As with most young girls, I was completely horse-crazy as a kid, but a bad fall from a runaway horse when I was 10 years old took the shine off my obsession. I had very little contact with horses for many years afterward, except for an occasional trail ride on a cynical, disillusioned animal. So it was with trepidation that I took up local riding instructor Andrea Heimer of Rolling Stone Equestrian on her offer of a riding lesson.
A week or so previously I had observed another of Heimer’s lessons, with one of her students practicing dressage moves in an arena outside of Mount Vernon. I know nothing about dressage, so I needed to have it explained to me that they were working on a “flying change”—switching which foot is leading as the horse canters around the arena. It looked complicated. The student, who has been studying dressage for several years but has only worked with Heimer for a short time, commented on the instructor’s calm and encouraging manner and seemed to be having a good time.
When it came time for my own lesson, I appreciated that Heimer treated me as a complete beginner. Precariously balanced on the soft, English-style saddle, the ground seemed very far away. Having only ever ridden on a Western saddle (and not recently), I grabbed for the nonexistent saddle horn and tried not to hyperventilate.
Heimer talked me through my initial panic and explained how to find my seat and what to do with my feet and hands. By the end of the hour-long lesson, I actually felt like I stood a chance of keeping the horse underneath me. This was the kind of teaching I never got as a kid, and actually made me think I might voluntarily get on a horse again someday.
Heimer, much like myself, wanted to work with horses from an early age, but was convinced by others that it wasn’t a viable career choice. After spending time as a journalist, however, her passion took her back to riding. She worked as an assistant riding instructor before striking out on her own and starting Rolling Stone Equestrian—so called because she’s always on the road making “house calls” with her riding instruction business. She works with arenas and boarding stables around Skagit and Whatcom counties to meet up with students. Those without their own horses can learn on Dixie, Heimer’s sweet-tempered lesson horse.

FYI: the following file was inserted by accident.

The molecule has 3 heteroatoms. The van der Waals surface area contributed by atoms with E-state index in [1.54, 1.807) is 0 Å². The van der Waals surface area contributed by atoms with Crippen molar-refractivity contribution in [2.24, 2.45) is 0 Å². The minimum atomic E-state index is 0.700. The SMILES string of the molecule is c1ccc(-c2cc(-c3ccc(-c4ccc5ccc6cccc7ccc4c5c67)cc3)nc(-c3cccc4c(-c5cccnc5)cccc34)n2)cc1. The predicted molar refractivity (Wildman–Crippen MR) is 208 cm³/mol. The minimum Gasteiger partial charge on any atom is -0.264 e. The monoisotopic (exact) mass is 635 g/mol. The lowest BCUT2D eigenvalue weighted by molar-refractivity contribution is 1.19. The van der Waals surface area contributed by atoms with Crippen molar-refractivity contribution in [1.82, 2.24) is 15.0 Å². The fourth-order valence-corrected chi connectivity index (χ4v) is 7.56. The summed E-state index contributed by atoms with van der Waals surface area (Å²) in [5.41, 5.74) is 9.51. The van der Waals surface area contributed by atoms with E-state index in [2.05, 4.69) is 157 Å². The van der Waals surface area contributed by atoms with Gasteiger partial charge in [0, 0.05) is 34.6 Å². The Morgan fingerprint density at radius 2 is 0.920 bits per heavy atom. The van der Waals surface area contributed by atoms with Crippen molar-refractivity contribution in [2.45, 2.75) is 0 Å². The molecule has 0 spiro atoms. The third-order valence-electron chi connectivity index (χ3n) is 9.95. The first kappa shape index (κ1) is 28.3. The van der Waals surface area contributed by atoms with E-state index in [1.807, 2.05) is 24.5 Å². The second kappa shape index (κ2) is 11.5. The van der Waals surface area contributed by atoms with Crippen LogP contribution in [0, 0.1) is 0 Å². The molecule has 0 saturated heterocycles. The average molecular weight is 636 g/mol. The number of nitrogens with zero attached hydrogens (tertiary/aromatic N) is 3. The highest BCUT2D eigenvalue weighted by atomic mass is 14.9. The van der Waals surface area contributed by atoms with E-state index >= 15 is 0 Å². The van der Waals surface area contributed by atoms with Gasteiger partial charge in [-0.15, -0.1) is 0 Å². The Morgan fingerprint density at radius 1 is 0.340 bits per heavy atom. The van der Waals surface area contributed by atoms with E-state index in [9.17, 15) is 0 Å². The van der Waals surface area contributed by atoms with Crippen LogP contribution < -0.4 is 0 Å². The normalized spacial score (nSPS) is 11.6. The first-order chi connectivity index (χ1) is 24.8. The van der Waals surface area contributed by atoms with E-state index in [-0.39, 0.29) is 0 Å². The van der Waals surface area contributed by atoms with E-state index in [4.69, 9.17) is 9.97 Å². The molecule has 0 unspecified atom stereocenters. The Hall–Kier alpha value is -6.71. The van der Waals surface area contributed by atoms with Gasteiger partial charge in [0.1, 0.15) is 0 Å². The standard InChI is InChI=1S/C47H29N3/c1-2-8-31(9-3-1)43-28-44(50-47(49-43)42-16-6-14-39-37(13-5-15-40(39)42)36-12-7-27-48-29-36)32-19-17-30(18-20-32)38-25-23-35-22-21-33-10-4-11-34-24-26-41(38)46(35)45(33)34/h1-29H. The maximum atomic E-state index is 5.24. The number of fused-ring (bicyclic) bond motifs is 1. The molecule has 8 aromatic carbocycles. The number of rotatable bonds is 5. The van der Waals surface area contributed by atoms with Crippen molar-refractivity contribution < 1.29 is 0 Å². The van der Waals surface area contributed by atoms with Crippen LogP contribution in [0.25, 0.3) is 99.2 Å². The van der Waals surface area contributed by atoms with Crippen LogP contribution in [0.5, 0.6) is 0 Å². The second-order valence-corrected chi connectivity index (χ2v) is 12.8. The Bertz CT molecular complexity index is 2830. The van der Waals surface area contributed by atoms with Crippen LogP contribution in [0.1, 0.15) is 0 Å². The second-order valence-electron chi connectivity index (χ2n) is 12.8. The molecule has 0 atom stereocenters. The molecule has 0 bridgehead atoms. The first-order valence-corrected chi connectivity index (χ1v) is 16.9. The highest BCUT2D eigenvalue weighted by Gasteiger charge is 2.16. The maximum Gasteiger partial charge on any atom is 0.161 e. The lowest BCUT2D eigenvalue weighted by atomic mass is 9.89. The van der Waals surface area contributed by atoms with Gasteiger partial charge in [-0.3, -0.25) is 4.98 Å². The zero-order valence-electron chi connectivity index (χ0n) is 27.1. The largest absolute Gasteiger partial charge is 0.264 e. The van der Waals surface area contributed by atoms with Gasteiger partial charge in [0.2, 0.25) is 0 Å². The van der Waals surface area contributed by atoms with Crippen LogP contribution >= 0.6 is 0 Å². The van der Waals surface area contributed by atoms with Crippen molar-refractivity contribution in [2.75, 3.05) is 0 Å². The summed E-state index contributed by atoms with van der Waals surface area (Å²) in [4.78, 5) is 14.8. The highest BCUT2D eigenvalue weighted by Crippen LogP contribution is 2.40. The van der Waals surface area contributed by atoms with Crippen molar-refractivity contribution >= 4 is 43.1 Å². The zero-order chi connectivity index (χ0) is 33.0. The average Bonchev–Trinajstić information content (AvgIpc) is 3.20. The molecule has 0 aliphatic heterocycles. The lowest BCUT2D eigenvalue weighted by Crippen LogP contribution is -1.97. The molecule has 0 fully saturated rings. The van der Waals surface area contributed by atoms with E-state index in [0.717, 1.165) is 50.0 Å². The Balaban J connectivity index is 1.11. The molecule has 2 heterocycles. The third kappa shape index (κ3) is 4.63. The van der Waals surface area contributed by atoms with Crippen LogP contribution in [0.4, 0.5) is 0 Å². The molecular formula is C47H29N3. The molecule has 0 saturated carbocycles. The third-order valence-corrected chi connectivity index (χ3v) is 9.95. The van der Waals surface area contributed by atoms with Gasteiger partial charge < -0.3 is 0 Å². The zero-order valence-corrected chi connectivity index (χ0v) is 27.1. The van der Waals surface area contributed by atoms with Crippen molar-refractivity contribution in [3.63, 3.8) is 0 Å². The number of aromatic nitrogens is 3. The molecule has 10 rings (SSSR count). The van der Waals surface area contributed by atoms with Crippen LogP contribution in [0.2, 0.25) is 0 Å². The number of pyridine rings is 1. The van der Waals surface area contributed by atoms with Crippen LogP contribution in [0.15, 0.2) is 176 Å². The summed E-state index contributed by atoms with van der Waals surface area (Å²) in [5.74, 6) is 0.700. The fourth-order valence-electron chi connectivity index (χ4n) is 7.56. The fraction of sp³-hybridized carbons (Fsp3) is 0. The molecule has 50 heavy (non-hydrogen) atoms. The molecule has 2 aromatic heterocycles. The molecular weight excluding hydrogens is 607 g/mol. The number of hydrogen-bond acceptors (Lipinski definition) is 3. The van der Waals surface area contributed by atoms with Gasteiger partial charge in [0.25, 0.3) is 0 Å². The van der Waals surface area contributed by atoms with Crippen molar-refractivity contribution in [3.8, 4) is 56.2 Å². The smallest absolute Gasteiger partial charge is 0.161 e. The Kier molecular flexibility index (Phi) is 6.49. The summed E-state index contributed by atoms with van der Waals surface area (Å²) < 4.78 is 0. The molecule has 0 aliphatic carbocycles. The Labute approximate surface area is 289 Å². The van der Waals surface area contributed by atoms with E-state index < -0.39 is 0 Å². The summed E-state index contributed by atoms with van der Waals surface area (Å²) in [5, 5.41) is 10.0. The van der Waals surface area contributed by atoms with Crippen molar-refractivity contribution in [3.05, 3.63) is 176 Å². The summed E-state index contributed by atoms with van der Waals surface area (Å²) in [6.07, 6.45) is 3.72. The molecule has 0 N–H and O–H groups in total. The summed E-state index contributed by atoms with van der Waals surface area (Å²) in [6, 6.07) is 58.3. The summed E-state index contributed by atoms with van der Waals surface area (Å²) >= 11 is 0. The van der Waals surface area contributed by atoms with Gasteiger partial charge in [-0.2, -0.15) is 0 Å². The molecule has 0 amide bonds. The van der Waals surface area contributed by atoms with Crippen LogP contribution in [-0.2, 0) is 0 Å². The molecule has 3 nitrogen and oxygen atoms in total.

Heimer works with all sorts of riders, regardless of their skill level or goals. She can start at the very beginning with new or incredibly out-of-practice riders like me, but also helps serious dressage riders work on their technique and improve their communication with their horses, as well as show coaching and dressage clinics. She also works with recreational trail riders to improve their balance, desensitize their horses to scary things like water on the road, and learn how to jump small obstacles. “I want everyone to try everything,” Heimer says.
I asked whether the economic downturn, which has resulted in many people not being able to afford horse ownership, was affecting her business. “Horse owners are crazy,” she says, laughing. “They’ll find a way to keep doing it.”
For more information about Andrea Heimer’s Rolling Stone Equestrian lessons, call (360) 220-5396 or go to http://www.rollingstoneequestrian.com
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